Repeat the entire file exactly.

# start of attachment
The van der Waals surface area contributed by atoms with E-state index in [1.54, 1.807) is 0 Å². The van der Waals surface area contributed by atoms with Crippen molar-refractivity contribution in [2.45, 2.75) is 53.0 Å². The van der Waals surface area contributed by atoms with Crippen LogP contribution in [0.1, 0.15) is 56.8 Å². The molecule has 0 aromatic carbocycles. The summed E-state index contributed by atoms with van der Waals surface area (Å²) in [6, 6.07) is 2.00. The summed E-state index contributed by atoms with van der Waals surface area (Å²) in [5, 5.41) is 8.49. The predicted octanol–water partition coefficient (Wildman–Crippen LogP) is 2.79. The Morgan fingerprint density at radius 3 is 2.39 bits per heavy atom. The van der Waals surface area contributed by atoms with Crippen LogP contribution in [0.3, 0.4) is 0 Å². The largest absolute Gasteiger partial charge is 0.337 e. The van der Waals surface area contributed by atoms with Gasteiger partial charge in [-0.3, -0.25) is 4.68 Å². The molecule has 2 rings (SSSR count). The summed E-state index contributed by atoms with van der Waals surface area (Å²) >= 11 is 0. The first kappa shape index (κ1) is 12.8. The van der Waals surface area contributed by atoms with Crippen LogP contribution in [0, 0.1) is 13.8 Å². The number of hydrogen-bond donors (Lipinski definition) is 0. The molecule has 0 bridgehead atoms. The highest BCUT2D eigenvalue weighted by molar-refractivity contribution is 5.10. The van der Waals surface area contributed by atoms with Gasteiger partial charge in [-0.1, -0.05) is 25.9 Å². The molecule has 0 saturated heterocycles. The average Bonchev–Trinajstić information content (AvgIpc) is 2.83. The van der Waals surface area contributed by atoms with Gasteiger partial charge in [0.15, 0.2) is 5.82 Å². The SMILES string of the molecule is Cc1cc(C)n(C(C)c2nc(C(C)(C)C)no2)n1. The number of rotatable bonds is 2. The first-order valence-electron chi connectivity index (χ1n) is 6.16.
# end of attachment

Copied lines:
The van der Waals surface area contributed by atoms with E-state index in [1.54, 1.807) is 0 Å². The van der Waals surface area contributed by atoms with Crippen molar-refractivity contribution in [2.45, 2.75) is 53.0 Å². The van der Waals surface area contributed by atoms with Crippen LogP contribution in [0.1, 0.15) is 56.8 Å². The molecule has 0 aromatic carbocycles. The summed E-state index contributed by atoms with van der Waals surface area (Å²) in [6, 6.07) is 2.00. The summed E-state index contributed by atoms with van der Waals surface area (Å²) in [5, 5.41) is 8.49. The predicted octanol–water partition coefficient (Wildman–Crippen LogP) is 2.79. The Morgan fingerprint density at radius 3 is 2.39 bits per heavy atom. The van der Waals surface area contributed by atoms with Crippen LogP contribution in [0.3, 0.4) is 0 Å². The largest absolute Gasteiger partial charge is 0.337 e. The van der Waals surface area contributed by atoms with Gasteiger partial charge in [-0.3, -0.25) is 4.68 Å². The molecule has 2 rings (SSSR count). The summed E-state index contributed by atoms with van der Waals surface area (Å²) >= 11 is 0. The first kappa shape index (κ1) is 12.8. The van der Waals surface area contributed by atoms with Crippen LogP contribution in [0, 0.1) is 13.8 Å². The number of hydrogen-bond donors (Lipinski definition) is 0. The molecule has 0 bridgehead atoms. The highest BCUT2D eigenvalue weighted by molar-refractivity contribution is 5.10. The van der Waals surface area contributed by atoms with Gasteiger partial charge in [-0.1, -0.05) is 25.9 Å². The molecule has 0 saturated heterocycles. The average Bonchev–Trinajstić information content (AvgIpc) is 2.83. The van der Waals surface area contributed by atoms with Gasteiger partial charge in [0.15, 0.2) is 5.82 Å². The SMILES string of the molecule is Cc1cc(C)n(C(C)c2nc(C(C)(C)C)no2)n1. The number of rotatable bonds is 2. The first-order valence-electron chi connectivity index (χ1n) is 6.16.